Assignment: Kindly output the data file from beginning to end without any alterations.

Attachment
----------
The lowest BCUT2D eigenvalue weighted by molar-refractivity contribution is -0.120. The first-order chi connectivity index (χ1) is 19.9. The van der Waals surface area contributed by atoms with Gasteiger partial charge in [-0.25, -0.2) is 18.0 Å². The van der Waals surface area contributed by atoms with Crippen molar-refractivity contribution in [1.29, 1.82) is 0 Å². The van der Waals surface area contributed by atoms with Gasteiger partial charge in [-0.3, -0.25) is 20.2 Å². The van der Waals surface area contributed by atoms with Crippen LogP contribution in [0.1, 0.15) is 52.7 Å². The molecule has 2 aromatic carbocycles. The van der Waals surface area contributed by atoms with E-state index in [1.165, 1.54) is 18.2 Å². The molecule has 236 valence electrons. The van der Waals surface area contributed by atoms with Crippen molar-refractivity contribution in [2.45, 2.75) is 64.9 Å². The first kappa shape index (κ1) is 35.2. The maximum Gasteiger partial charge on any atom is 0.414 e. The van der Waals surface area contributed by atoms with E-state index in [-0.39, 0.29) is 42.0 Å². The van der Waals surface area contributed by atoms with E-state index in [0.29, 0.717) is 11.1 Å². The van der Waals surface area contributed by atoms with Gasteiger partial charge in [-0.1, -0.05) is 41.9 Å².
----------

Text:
The lowest BCUT2D eigenvalue weighted by molar-refractivity contribution is -0.120. The first-order chi connectivity index (χ1) is 19.9. The van der Waals surface area contributed by atoms with Gasteiger partial charge in [-0.25, -0.2) is 18.0 Å². The van der Waals surface area contributed by atoms with Crippen molar-refractivity contribution in [1.29, 1.82) is 0 Å². The van der Waals surface area contributed by atoms with Gasteiger partial charge in [-0.3, -0.25) is 20.2 Å². The van der Waals surface area contributed by atoms with Crippen LogP contribution in [0.1, 0.15) is 52.7 Å². The molecule has 2 aromatic carbocycles. The van der Waals surface area contributed by atoms with E-state index in [1.165, 1.54) is 18.2 Å². The molecule has 236 valence electrons. The van der Waals surface area contributed by atoms with Crippen molar-refractivity contribution in [2.45, 2.75) is 64.9 Å². The first kappa shape index (κ1) is 35.2. The maximum Gasteiger partial charge on any atom is 0.414 e. The van der Waals surface area contributed by atoms with E-state index in [-0.39, 0.29) is 42.0 Å². The van der Waals surface area contributed by atoms with E-state index in [0.29, 0.717) is 11.1 Å². The van der Waals surface area contributed by atoms with Gasteiger partial charge in [-0.1, -0.05) is 41.9 Å².